Matmos are the San Francisco duo of intellectual-avant electronica music, here with a rather lavishly-packaged record called The West (AUTOFACT FACT06 CD) which arrives in a quadruple-gatefold digipack. Also out as a double-LP, it’s decorated with the faux-old style typefaces which a graphic designer usually reaches for when pressed to convey the idea of ‘olden days’, which here may mean anything from the Old West to a Victorian sewing parlour. Inside we spy at least one photo of a man with a cowboy hat and another drawing a six-shooter. Spin the disk for a many-layered and charming experience of cleverly-arranged electronic shards and fractured micro-beats, on five tunes recorded and arranged sometimes with the help of some big-name guys, including members of Tortoise, Slint, Palace, Swans and Neurosis. With track titles like ‘Last Delicious Cigarette’, they aren’t exactly tramping on the same turf which Earth have tried to annexe into their world-view (e.g. the Hex double LP), but this is shaping up to be a very nifty collection of studio concoctery.
I See Beyond the Black Sun (KLP200) is an item of extremely distinctive bizarritude that warrants close auditioning from the thinking lugs of any discerning reader…Arrington de Dionyso is using his bass clarinet and wild throat-singing methods to say something about primordial mankind’s existence, with faux-primitive cover art that renders nude ladies in a coarse and capable painterly style that attempts to blend cave painting with modernism in ways we haven’t seen since Picasso first clamped his rookers on an African mask in Paris. It ain’t the cover of Electric Ladyland, that’s for sure! With an endorsement by Michael Gira (no less a man), this honking hooteroonie is the droningest dreamtime-inspired piece of ethnic nightmare I’ve heard this year. With some connections to his former post-punk band Old Time Relijun, this is sufficient to make you wanna investigate Dionyso’s previous solo effort, the 2006 album Breath of Fire.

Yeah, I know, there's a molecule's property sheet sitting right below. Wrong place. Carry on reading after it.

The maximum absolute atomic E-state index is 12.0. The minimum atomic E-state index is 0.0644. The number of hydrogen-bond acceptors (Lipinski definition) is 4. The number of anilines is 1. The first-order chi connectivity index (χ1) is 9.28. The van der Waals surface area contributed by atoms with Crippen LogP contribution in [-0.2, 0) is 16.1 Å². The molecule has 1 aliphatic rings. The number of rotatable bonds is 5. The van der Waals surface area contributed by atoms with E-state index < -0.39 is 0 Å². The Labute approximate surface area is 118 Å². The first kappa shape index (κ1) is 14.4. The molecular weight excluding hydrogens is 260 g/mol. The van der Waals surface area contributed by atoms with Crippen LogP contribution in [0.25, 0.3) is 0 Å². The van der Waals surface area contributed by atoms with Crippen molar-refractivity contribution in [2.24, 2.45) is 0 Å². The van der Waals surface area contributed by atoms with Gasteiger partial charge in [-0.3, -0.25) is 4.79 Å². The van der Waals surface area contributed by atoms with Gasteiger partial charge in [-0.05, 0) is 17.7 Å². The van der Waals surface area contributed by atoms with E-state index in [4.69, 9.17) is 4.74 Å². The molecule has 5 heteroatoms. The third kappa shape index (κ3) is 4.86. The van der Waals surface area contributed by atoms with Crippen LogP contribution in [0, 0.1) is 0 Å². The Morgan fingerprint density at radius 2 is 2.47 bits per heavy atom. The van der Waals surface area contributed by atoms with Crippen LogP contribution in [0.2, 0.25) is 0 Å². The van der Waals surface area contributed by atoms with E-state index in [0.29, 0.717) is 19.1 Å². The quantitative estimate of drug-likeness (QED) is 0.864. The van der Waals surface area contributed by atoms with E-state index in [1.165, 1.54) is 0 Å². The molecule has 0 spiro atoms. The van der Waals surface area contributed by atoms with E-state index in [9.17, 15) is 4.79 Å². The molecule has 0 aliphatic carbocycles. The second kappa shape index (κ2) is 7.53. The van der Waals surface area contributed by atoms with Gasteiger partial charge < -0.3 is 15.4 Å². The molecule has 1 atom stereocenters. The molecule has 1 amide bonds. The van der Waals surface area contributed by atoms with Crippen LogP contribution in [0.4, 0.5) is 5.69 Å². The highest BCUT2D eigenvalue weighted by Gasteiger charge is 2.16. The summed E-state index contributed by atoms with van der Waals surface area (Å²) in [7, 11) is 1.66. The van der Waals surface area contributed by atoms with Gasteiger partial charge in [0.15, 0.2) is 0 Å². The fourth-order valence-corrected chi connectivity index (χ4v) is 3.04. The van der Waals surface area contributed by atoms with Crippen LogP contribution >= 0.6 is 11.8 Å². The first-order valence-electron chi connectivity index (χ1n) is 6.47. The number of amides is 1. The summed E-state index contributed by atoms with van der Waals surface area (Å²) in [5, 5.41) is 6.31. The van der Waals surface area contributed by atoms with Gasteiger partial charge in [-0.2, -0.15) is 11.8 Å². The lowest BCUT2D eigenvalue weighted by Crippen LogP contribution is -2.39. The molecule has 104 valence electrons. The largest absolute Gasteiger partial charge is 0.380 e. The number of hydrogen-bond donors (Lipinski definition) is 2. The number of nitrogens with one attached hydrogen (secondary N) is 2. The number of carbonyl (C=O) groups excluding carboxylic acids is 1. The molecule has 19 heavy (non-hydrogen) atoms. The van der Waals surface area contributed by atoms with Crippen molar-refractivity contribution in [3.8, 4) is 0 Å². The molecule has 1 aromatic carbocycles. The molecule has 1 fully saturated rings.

From the label Lumberton Trading Company we have Human Greed, with a CD called Black Hill (Midnight at the Blighted Star is its subtitle) (LUMB011). With a wealth of mixed messages on the detailed and highly-rendered symbolic cover paintings (Louis Wain meets John Martin by way of Tim Burton’s animations), there’s no denying a strong whiff of the English Gothick on this album of ‘melancholic extremism’, as it has been described by other men’s lips. A few tracks spun so far reveal something more delicate than Bauhaus, though; a wispy, fog-ridden and menacing electronic ambience abounds, mostly the work of Michael Begg with the help of a few friends and collaborators, including David Tibet, Deryk Thomas, members of Blind Cave Salamander and even a former member of folk-prog 70s outfit Mellow Candle. It’s a good wintry chiller album full of black atmospherics.
For further chilling sounds, you may want to bend a frozen ear towards Demoni Paradiso (12 TONAR 12T047), made by a quartet of well-known Icelandic electronica artists who call themselves Evil Madness for this project. BJ Nilsen is one of them, Stilluppsteypa is another. Record does boast a nifty colour cover of demonic joker in military uniform taking photos (and there’s a booklet inside filled with even more of these illogical cartoony scrawls and computer collages), but I can’t find much substance on th’ disc with its drifty, meandering cuts. Some of them have beats and rhythms and thus bring the record’s sound a shade nearer to the ever-familiar Krautrock and progrock touchstones (as the press release would have us believe); those without rhythms are just empty, vapid soundscapes. I wish there were some genuinely evil madness going on here, but these northern wizards are proving to be mere mountebanks.